Amy Bercow is not a priest by trade.
But once the COVID-19 pandemic exposed some cardboard bottoms on yachts in the college’s athletic departments, it wasn’t hard to see which ships would make it. And any of them will sink.
“I think you’re likely to see some fragmentation among Division I (schools) in particular,” Bercow, chief executive of Knight Intercollegiate Athletics, told The Post. (and) possibly different structures.
“The college sports model, frankly, is going to look very different in five or 10 years. But I firmly believe that whatever the model is, we will see a commitment to opportunity for women and more compliance with Section IX.”
Others are not sure.
Despite Bercow’s optimism, an Associated Press poll a year ago of 99 athletic directors found that 94% of respondents said it “would be somewhat or significantly more difficult to comply with Title IX gender equality rules if their school were to compensate athletes in The biggest money making sport.
As version IX, the landmark civil rights law that outlaws gender discrimination in any school or educational program that receives federal funding, is 50 years old, college athletics as we know it is in flux.
Student-athletes can now legally seek to make use of their name, photo, and likeness (none). Last June, the Supreme Court voted unanimously in the case NCAA vs Alston Restrictions on education-related benefits to students violate antitrust laws. In its opinion, the court accused the NCAA of “monopolistic power” and strongly hinted that it views the organization’s basic definition of amateurs as outdated and anti-trade.
Athletes and boosters are now untied in ways they’ve never been before, and traditional NCAA guards — college presidents, athletic directors, and coaches — have found themselves in varying degrees of panic.
With sports departments scrambling to protect their bottom line, as well as some of their very important salaries, will the equal opportunity for women required by Act Nine be maintained? Or will non-revenue sports find themselves at risk as the free market for talent creates accelerated bidding wars in men’s soccer and men’s basketball?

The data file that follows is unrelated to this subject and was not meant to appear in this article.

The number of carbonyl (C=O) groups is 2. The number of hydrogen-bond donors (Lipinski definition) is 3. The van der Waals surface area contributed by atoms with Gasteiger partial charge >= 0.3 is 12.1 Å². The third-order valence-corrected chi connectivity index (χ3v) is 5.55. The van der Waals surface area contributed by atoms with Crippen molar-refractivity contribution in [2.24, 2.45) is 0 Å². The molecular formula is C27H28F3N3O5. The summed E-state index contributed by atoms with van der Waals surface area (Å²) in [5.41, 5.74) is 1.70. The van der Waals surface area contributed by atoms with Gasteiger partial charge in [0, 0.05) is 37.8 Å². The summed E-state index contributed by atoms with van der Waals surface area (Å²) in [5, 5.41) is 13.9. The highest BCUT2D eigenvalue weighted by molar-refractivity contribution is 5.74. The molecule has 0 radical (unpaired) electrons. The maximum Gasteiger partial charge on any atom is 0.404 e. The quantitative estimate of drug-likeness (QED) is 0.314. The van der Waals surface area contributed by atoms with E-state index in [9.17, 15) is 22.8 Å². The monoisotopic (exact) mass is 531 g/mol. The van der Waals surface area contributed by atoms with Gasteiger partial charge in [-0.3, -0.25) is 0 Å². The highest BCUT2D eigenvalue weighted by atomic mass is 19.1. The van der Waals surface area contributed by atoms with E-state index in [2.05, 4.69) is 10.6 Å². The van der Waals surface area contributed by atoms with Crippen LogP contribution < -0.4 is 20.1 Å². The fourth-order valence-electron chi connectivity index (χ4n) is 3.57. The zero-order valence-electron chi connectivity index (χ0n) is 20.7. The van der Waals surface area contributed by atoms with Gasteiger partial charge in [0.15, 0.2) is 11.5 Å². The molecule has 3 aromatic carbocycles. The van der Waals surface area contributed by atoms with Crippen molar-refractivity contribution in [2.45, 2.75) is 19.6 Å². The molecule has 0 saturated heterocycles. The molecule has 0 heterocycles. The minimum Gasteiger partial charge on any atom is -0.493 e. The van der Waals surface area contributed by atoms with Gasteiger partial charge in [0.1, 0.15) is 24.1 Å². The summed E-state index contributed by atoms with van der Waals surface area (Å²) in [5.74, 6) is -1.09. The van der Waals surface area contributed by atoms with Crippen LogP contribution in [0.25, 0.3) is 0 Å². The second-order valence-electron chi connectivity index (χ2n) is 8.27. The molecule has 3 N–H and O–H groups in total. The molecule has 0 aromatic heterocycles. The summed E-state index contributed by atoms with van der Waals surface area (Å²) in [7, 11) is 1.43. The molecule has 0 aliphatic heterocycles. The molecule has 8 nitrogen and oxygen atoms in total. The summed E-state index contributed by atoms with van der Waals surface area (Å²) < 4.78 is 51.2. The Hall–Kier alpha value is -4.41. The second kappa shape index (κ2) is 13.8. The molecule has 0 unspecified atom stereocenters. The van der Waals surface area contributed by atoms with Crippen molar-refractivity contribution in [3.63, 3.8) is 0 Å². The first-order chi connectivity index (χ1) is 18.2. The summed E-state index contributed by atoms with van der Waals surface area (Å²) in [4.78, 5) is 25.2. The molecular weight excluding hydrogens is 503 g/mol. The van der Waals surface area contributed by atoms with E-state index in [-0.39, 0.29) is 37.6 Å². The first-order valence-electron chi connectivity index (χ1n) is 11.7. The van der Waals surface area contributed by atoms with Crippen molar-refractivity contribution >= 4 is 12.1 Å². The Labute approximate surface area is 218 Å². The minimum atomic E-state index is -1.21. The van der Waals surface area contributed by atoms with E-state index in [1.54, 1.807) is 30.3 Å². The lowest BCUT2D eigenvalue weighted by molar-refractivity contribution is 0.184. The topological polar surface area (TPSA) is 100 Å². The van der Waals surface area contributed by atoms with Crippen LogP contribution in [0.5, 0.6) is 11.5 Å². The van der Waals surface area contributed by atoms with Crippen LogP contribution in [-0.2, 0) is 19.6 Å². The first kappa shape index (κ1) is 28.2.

Football grip on the first division
In December 2020, the Perko’s Knight Committee, a group dedicated to reforms that support and strengthen the educational mission of collegiate sports, recommended that FBS football separate itself from the NCAA completely.
Some officials were thinking along the same lines.
One of them, Notre Dame Athletics Director Jack Swarbrick, sent shock waves across the collegiate scene in April when he told Sports Illustrated that the split between Division One universities, a group that currently includes Colorado, Colorado State, Denver, Northern Colorado and Air. Power is “inevitable” by 2030.
“There are a lot of schools trying to get out of their current conference, and they just can’t get there,” Swarbrick told SI.com Pat Forde.
CSU, for example, has made no secret of its desire to leave Mountain West for a Power 5 conference like the Big 12 or Pac-12 in order to reap the revenue increases that will accompany it. The reorganization of the conference a decade or so ago was one of the rationales behind the creation of the state-of-the-art Canvas Stadium, which opened in 2017.
But Big 12 itself is in transition with the departure of the support schools in Texas and Oklahoma to the Securities and Exchange Commission. The idea of the so-called college football “Premier League”, in which the best and richest team in Power 5 break up for their own big conference, unlike the elite football clubs of Europe, has been a fan fiction of an entire generation. Ago.
But as Berko and Swarbrick note, the seeds are already being sown. Pac-12 commissioner George Klyavkov added more fertilizer to the mix earlier this month by telling The Athletic that he believes the FBS conferences, not the NCAA, should run big college football from now on.
If the Buffs and Rams, for example, had to find themselves on the outside looking inward when it came to TV revenue compared to their current conference peers, it’s hard to imagine that women’s sports, and Law IX enforcement, wouldn’t feel some of the tiered effects. but how much? And when?
“The ninth title belongs to our entire university. It’s the law,” CU Athletic Director Rick George told The Post. “It’s not like we can go out and say that every sport is going to be able to do whatever (you love) and you don’t think there will be implications under the law. ninth.”
Seismic changes are looming
With the NCAA entering this decade as a wounded animal and redefining old notions of what constituted a “student athlete,” college sports find itself in a period of potentially seismic change.
And some seismic posters will shock.
According to data provided by the CU to the NCAA for the 2019-20 fiscal year, the last football season unaffected by COVID-19, the Buffs received $21.94 million for broadcast rights, including revenue shared by Pac-12 members.
The athletic division was awarded $9.29 million in league distributions outside broadcast and bowl revenue. Meanwhile, operating expenses for all women’s sports programs totaled $10.59 million, compared to $4.06 million in total operating income.